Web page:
But we begin at the beginning, when a woman sacrifices her life to make her son into an offering – or an opening – for the god of her people. Now blind, scarred and rejected by his father, Serapio faces a series of cruel tutors who prepare him for the role that his mother ordained for him.

This is the story of his journey to meet his destiny. But he is not the only person who will rise or fall on the prophesied day.

His story intersects with two others, a disgraced ship’s captain and the deposed leader of the Sun Temple.

And this is the point where the story could go any number of typical directions – but doesn’t.

Serapio could be the hero – but he can only achieve his destiny by killing the entire hierarchy of the Sun Temple. The Sun Temple should be the forces of good, but they have been corrupted by power and cast out the only truly good person among them.

Captain Xiala should be entirely self-serving, but instead shows Serapio the wonders of the world, just as he is about to leave it.

This is a story where nothing is as it seems – and marvelously and magically so.

Escape Rating A: Epic fantasy, which this oh-so-very-much is, usually wraps its dramatic tension around an epic – hence the name – battle between good and evil. That just doesn’t happen here, and now that I think about it, that feels like something that’s not been happening for a while, in spite of the genre’s reputation for it. And I don’t expect one here, not even later in the trilogy. In spite of this being epic fantasy rather than space opera, Black Sun is very much a romance of political agency.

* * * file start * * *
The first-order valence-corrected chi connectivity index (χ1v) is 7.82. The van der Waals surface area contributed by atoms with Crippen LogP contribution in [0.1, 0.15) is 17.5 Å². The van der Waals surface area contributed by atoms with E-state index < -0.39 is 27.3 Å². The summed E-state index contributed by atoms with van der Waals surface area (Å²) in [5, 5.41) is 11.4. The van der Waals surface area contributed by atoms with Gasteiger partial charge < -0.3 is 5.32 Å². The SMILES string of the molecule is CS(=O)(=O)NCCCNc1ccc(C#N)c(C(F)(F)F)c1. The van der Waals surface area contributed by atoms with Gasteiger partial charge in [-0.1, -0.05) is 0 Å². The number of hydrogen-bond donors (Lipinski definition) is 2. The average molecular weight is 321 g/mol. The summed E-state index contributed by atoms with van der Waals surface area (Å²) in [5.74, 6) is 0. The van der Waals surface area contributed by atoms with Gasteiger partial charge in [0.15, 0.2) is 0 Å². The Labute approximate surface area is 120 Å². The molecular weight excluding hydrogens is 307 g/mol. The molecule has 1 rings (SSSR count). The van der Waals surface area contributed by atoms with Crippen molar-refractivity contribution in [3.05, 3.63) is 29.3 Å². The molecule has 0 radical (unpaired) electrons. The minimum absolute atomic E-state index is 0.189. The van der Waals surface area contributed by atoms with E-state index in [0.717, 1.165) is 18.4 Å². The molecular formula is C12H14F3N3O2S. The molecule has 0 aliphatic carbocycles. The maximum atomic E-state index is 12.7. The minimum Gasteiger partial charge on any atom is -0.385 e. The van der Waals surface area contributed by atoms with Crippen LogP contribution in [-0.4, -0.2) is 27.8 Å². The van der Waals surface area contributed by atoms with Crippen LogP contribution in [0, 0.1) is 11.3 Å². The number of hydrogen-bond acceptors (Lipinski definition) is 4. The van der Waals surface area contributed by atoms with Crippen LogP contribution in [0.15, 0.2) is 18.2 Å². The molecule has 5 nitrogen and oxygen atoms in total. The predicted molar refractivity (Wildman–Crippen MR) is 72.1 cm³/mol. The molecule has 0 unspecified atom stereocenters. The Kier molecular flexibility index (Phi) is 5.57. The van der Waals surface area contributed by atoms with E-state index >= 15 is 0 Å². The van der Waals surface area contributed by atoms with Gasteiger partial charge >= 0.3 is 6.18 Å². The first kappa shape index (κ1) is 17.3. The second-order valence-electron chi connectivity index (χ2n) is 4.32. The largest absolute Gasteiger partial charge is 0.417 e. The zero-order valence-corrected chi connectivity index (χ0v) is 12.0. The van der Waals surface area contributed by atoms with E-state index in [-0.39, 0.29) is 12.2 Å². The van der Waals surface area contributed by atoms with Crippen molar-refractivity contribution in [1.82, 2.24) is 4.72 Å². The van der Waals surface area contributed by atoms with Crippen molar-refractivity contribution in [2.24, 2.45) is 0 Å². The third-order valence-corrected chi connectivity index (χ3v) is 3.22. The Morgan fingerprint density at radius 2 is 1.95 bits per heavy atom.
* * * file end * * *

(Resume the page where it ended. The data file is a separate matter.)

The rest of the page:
Not that there isn’t plenty of evil – and a smattering of good – but it’s human scale evil and human-shaped and sized good.

The one unequivocally “good” character in this story is Naranpa, the Sun Priestess of Tova and the leader of the world-spanning religion that is centered in the city. She knows that her order has stopped serving its people, becoming isolated and insular in their literal ivory towers, spending all of their time and energy on petty, political squabbles amongst themselves.

The Sun Temple hierarchy is “evil” but it’s the human evil wrapped around the aphorism about power corrupting and absolute power corrupting absolutely. The Sun Temple has had nearly absolute power and it has corrupted them. It has corrupted them so deeply that they depose and attempt to murder the one person within their ranks who even attempts to call them on it.

Part of that evil is that they conducted a purge, essentially a pogrom of religious persecution, against one of the population groups within the capital that did not completely bow down to the supremacy of the Sun Temple. And they are planning to do it again in order to remain in power. Serapio’s quest, the duty that he was created for, is to give his people, the Carrion-Crows, vengeance for that purge – and to prevent a repeat by purging the Sun Temple first.